NGOs reported “structural racism” in society and noted that the percentage of Afro-Uruguayans working as unskilled laborers was much higher than for other groups. Afro-Uruguayans were underrepresented in government (two representatives in parliament and the president of the National Postal Service were Afro-Uruguayan), academia, and in the middle and upper echelons of private-sector firms. Unemployment of Afro-Uruguayan women remained high. The NGO Mundo Afro continued its AM radio talk show to raise awareness of racism and its antidiscrimination campaign through a network of informal AM radio stations; other outreach efforts included regional exhibitions and seminars for government employees responsible for staff recruitment.

As head of the government’s ethnic and racial equality efforts, the Ministry of Social Development declared July the first Month of Afro-descendants. In July the ministry and the African Descent and Public Policies Department of the University of the Republic organized a seminar on Afro-descendant issues. The ministry organized a workshop on public policies about combatting structural racism.

In August the National Public Education Administration and Ministry of Social Development presented the guide Education and Afro-descent for teachers to use in their classrooms. The guide included modules that stress the use of the term Afro-descendant over other terms, recommended that teachers cite prominent Afro-Uruguayan leaders of the community in teaching the country’s history, emphasized diversity as a positive value, and provided interactive tools with displays of African cultural activities that could be complemented with Afro-Uruguayan cultural education. In September the President’s Office of Planning and Budget and the School of Humanities and Educational Sciences at the University of the Republic signed an agreement to carry out a study on the impact of racism and discrimination on the Afro-Uruguayan community.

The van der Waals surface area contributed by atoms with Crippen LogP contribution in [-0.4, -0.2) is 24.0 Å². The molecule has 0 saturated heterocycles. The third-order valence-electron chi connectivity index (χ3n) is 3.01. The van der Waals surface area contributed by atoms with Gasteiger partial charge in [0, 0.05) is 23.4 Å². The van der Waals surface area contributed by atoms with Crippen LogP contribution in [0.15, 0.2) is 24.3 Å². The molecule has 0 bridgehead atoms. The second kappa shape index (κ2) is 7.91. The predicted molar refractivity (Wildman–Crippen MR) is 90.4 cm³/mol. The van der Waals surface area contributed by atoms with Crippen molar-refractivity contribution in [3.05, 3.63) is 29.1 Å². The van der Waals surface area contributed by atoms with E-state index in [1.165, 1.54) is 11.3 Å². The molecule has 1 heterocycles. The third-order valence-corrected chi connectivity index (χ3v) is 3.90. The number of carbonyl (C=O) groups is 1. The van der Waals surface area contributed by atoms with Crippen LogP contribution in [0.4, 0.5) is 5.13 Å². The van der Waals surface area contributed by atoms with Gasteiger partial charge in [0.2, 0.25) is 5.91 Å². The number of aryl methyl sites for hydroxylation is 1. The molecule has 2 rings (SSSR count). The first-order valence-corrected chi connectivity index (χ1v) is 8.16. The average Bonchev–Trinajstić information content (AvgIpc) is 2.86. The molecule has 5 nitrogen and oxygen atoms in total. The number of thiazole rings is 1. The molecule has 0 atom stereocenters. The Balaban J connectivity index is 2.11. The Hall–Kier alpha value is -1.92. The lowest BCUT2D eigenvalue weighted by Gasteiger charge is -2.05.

The National Police Academy, National School for Peacekeeping Operations of Uruguay, and Ministry of Foreign Affairs’ School of Diplomacy included discrimination awareness training as part of their curricula. Mundo Afro’s Higher Institute for Afro Training offered courses related to Afro-descendant culture. In 2015 the Ministry of Interior created an Ethnic and Racial Affairs Unit.